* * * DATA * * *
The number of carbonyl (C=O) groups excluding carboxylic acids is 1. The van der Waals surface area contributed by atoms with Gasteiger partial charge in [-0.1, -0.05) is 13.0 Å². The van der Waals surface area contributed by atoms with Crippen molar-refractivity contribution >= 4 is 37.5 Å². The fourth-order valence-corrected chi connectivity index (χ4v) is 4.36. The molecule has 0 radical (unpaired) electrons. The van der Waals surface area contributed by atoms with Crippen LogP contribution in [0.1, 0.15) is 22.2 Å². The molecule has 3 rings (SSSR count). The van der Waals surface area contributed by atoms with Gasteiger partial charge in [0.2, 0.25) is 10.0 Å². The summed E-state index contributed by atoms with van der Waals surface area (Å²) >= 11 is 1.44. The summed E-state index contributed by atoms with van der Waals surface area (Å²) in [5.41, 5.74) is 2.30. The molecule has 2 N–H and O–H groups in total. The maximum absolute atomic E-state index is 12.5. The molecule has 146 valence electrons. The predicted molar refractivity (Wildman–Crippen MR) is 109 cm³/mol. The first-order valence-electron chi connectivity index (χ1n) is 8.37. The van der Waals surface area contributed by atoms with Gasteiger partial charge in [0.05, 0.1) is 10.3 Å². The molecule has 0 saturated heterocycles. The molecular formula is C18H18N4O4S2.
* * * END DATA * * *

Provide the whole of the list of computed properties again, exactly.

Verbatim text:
The number of carbonyl (C=O) groups excluding carboxylic acids is 1. The van der Waals surface area contributed by atoms with Gasteiger partial charge in [-0.1, -0.05) is 13.0 Å². The van der Waals surface area contributed by atoms with Crippen molar-refractivity contribution >= 4 is 37.5 Å². The fourth-order valence-corrected chi connectivity index (χ4v) is 4.36. The molecule has 0 radical (unpaired) electrons. The van der Waals surface area contributed by atoms with Crippen LogP contribution in [0.1, 0.15) is 22.2 Å². The molecule has 3 rings (SSSR count). The van der Waals surface area contributed by atoms with Gasteiger partial charge in [0.2, 0.25) is 10.0 Å². The summed E-state index contributed by atoms with van der Waals surface area (Å²) >= 11 is 1.44. The summed E-state index contributed by atoms with van der Waals surface area (Å²) in [5.41, 5.74) is 2.30. The molecule has 2 N–H and O–H groups in total. The maximum absolute atomic E-state index is 12.5. The molecule has 146 valence electrons. The predicted molar refractivity (Wildman–Crippen MR) is 109 cm³/mol. The first-order valence-electron chi connectivity index (χ1n) is 8.37. The van der Waals surface area contributed by atoms with Gasteiger partial charge in [0.05, 0.1) is 10.3 Å². The molecule has 0 saturated heterocycles. The molecular formula is C18H18N4O4S2.